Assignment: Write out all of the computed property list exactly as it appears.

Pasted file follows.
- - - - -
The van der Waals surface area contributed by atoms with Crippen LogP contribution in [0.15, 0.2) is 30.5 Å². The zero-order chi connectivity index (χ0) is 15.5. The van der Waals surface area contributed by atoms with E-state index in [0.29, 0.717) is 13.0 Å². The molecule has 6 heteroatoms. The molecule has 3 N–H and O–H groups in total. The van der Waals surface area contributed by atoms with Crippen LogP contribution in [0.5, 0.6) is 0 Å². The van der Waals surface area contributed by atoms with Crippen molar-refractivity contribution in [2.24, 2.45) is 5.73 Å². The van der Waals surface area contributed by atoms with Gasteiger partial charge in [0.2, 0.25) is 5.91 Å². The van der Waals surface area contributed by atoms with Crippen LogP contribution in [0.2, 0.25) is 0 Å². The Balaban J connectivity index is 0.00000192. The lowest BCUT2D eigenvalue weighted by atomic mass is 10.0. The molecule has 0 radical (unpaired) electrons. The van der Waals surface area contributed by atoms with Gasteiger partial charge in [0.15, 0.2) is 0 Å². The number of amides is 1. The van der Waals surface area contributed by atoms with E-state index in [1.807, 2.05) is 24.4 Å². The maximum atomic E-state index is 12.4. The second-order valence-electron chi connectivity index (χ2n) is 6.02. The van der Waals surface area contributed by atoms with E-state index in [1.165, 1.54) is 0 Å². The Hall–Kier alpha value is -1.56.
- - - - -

The van der Waals surface area contributed by atoms with Crippen LogP contribution in [0.15, 0.2) is 30.5 Å². The zero-order chi connectivity index (χ0) is 15.5. The van der Waals surface area contributed by atoms with E-state index in [0.29, 0.717) is 13.0 Å². The molecule has 6 heteroatoms. The molecule has 3 N–H and O–H groups in total. The van der Waals surface area contributed by atoms with Crippen LogP contribution in [0.5, 0.6) is 0 Å². The van der Waals surface area contributed by atoms with Crippen molar-refractivity contribution in [2.24, 2.45) is 5.73 Å². The van der Waals surface area contributed by atoms with Gasteiger partial charge in [0.2, 0.25) is 5.91 Å². The van der Waals surface area contributed by atoms with Crippen LogP contribution in [0.2, 0.25) is 0 Å². The Balaban J connectivity index is 0.00000192. The lowest BCUT2D eigenvalue weighted by atomic mass is 10.0. The molecule has 0 radical (unpaired) electrons. The van der Waals surface area contributed by atoms with Gasteiger partial charge in [0.15, 0.2) is 0 Å². The number of amides is 1. The van der Waals surface area contributed by atoms with E-state index in [1.807, 2.05) is 24.4 Å². The maximum atomic E-state index is 12.4. The second-order valence-electron chi connectivity index (χ2n) is 6.02. The van der Waals surface area contributed by atoms with E-state index in [1.165, 1.54) is 0 Å². The Hall–Kier alpha value is -1.56.